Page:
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Oral history interview with Governor Lester Maddox, 1986 April 17

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Creator:Maddox, Lester, 1915-2003
Creator:Steely, Mel
Creator:Fitz-Simons, Ted
Creator:University of West Georgia. Georgia Political Papers and Oral History Program
Title:Oral history interview with Governor Lester Maddox, 1986 April 17
Date:1986 Apr. 17

Lester Maddox (1915-2003) was born to a working class family on September 30, 1915 in Atlanta. He dropped out of high school to work, and received a draft deferment during World War II due to employment in an essential industry. He opened the Pickrick Cafeteria in 1947, and became as widely known for his segregationist political commentary, as for his food. Maddox ran for office several times with no success, but became known nationally after a picture of him and supporters holding axe handles turning away black patrons ran in papers nationally in 1964. In 1966 he entered the Democratic primary for governor and defeated liberal former governor Ellis Arnall. Maddox managed a victory in a tumultuous election that ended up being decided by the overwhelmingly Democratic Georgia legislature.; Surprising to many, Maddox governed in a more moderate manner than expected and appointed more African Americans to government offices than all previous governors combined. He backed prison reform and secured more funding for the state's university system. Maddox could not serve a consecutive term as governor, so ran and won the office of lieutenant governor, where he often clashed with Governor Jimmy Carter. He went back into private business after leaving public office. Maddox died of cancer in 2003.; This interview is conducted by Dr. Mel Steely and Ted Fitz-Simons on April 17, 1986 at the University of West Georgia.; In this interview, Dr. Steely begins by asking Maddox how he came to be involved in politics, and why he continued to run even though he was defeated several times. He states that he is unafraid of controversy, which led to his polarized campaigns. He then discusses some of his strongest supporters and describes the responsibility of being in politics as making a commitment to the people as well as to making Georgia the best it could be. Dr. Steely also asks about Maddox's initial reactions to Vandiver's actions regarding the integration of the public schools of Georgia. He states that he sees himself as an underdog, which is why he chose to focus on prison reform. He states that he considers his biggest contribution to the state of Georgia was appointing African Americans to his offices, and his educational ideas. He also candidly shares his real feelings about former Presidents Nixon, Carter, and Johnson. He later refers to himself as "a little Republican, a little Democrat, and a lot of Independent" in regards to his views on the party system. He discusses his take on white supremacy versus the Civil Rights movement.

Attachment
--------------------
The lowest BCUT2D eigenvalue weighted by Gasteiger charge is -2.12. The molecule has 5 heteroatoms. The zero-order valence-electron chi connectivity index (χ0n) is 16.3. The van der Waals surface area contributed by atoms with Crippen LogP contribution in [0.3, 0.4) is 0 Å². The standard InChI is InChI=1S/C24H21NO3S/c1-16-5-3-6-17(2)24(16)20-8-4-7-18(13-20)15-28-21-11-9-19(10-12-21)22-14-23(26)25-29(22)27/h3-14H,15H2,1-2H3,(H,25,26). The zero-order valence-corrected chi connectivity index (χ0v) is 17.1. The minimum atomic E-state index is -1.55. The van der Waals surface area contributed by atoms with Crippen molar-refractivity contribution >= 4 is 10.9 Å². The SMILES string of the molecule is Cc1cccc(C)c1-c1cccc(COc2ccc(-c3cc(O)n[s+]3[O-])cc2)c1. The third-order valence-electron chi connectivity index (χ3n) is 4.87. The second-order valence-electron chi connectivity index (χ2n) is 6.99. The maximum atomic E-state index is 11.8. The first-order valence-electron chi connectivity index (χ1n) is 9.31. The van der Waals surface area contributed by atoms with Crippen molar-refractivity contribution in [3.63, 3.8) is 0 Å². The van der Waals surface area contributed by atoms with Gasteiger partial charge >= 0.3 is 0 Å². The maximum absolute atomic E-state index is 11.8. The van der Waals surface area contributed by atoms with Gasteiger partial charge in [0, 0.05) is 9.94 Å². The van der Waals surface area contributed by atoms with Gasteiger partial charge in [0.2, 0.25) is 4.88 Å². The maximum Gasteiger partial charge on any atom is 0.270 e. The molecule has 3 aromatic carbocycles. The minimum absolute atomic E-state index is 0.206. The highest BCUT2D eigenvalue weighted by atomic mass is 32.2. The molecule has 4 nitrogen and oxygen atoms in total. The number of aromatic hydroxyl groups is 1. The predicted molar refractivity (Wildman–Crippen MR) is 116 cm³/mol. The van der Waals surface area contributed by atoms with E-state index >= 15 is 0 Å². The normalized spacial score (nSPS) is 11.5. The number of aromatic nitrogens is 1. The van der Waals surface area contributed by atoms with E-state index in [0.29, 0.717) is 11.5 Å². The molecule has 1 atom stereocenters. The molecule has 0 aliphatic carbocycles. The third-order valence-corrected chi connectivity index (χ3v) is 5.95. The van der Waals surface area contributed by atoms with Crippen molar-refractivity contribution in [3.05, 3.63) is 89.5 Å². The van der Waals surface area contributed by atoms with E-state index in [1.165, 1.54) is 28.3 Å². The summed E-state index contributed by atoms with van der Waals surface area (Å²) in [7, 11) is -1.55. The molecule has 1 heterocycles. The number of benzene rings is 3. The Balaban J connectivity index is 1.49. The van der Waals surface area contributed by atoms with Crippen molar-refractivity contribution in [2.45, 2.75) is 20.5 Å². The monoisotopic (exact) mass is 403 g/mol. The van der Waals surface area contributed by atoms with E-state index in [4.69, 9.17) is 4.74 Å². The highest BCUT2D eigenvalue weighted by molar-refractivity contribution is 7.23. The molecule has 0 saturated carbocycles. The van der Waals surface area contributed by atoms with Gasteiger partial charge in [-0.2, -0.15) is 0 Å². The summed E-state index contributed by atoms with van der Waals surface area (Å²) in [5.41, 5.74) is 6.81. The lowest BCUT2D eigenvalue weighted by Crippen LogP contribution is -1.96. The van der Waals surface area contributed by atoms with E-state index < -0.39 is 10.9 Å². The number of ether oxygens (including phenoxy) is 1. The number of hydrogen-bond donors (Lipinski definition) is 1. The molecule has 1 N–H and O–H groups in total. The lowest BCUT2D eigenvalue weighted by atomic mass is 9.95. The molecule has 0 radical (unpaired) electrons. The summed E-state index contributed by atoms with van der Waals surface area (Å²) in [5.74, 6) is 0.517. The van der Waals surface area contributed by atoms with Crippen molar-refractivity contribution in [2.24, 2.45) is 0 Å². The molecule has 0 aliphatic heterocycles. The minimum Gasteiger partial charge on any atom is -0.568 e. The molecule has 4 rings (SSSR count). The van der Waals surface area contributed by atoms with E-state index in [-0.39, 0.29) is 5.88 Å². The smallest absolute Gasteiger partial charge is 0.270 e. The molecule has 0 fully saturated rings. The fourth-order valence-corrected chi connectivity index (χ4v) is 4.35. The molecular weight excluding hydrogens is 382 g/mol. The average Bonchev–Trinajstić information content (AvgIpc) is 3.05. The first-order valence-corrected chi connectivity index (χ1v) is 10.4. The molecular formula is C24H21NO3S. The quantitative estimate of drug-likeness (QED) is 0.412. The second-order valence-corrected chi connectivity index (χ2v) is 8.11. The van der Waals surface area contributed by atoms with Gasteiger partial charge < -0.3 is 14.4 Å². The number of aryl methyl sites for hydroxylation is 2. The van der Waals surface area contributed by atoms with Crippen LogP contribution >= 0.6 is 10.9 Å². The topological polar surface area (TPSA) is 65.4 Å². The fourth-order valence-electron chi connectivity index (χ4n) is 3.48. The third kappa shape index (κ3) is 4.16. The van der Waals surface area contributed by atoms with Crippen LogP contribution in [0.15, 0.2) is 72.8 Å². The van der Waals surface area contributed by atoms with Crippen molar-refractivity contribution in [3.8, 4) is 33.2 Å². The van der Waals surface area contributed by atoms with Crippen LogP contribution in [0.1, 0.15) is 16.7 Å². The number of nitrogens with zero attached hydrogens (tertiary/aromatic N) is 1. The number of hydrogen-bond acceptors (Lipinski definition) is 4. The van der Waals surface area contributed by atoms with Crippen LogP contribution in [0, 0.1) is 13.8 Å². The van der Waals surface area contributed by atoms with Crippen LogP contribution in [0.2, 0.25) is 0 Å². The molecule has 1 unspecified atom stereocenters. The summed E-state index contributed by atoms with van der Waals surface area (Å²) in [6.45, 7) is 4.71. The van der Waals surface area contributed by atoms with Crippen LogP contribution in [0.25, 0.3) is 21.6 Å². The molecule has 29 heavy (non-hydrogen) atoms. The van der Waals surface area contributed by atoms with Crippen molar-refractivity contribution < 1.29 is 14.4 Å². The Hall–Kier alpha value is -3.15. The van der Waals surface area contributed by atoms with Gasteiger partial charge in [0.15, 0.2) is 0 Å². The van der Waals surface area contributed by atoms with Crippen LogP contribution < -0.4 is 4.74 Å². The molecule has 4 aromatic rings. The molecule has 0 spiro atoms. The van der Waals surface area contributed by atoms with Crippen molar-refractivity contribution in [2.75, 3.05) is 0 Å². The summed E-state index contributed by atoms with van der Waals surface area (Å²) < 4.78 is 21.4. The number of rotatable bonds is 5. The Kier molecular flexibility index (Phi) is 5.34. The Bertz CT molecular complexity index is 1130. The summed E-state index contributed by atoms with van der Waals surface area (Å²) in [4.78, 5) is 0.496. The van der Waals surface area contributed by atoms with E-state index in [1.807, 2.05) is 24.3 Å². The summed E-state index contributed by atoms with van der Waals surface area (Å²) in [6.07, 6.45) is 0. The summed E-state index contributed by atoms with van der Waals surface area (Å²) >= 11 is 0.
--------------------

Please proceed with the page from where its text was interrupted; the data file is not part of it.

Types:oral histories (literary works) | moving images | MovingImage
Subjects:Maddox, Lester, 1915-2003 | Maddox, Lester, 1915-2003--Interviews | Arnall, Ellis Gibbs, 1907-1992 | Busbee, George, 1927-2004 | Callaway, Howard H. (Howard Hollis), 1927- | King, Martin Luther, Jr., 1929-1968 | Carter, Jimmy, 1924- | Harris, Joe Frank | Humphrey, Hubert H. (Hubert Horatio), 1911-1978 | Johnson, Lyndon B. (Lyndon Baines), 1908-1973 | Lane, Mills B. (Mills Bee), 1912-1989 | Maddox, Virginia Cox, 1919-1997 | McGill, Ralph, 1898-1969 | Truman, Harry S., 1884-1972 | Vandiver, S. Ernest (Samuel Ernest), 1918- | Sanders, Carl Edward, 1925- | Georgia--Politics and government--1865-1950 | Georgia--Politics and government--1951- | Governors--Georgia | Legislators--Georgia | United States. Civil Rights Act of 1964 | Georgia. General Assembly | Guaranteed Annual Wage--Georgia | Guaranteed Annual Wage--United States | Race relations--Georgia | Race relations--United States | National Association for the Advancement of Colored People | Primaries | Georgia--Governor--Election | Prison reformers | Segregation--Georgia | Segregation--United States | Public welfare--United States | School integration--Georgia | White supremacy movements | Civil rights movements | Pickrick Cafeteria (Atlanta, Ga.) | Georgia--Governor--Election, 1970 | Georgia--Governor--Election, 1974 | United States, Georgia, 32.75042, -83.50018
Collection:Georgia Political Papers and Oral History Program
Institution:University of West Georgia Special Collections
Contributors:University of West Georgia. Special Collections
Original Material:

Georgia Political Papers and Oral History Program oral history interviews. Annie Belle Weaver Special Collections, Irvine Sullivan Ingram Library, State University of West Georgia

Carrollton, Ga. : University of West Georgia Special Collections in association with the Digital Library of Georgia

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Cite as: [interview title], Georgia Political Papers and Oral History Program oral history interviews. Annie Belle Weaver Special Collections, Irvine Sullivan Ingram Library, University of West Georgia

Persistent Link to Item:http://dlg.galileo.usg.edu/uwg/phc/do:maddox2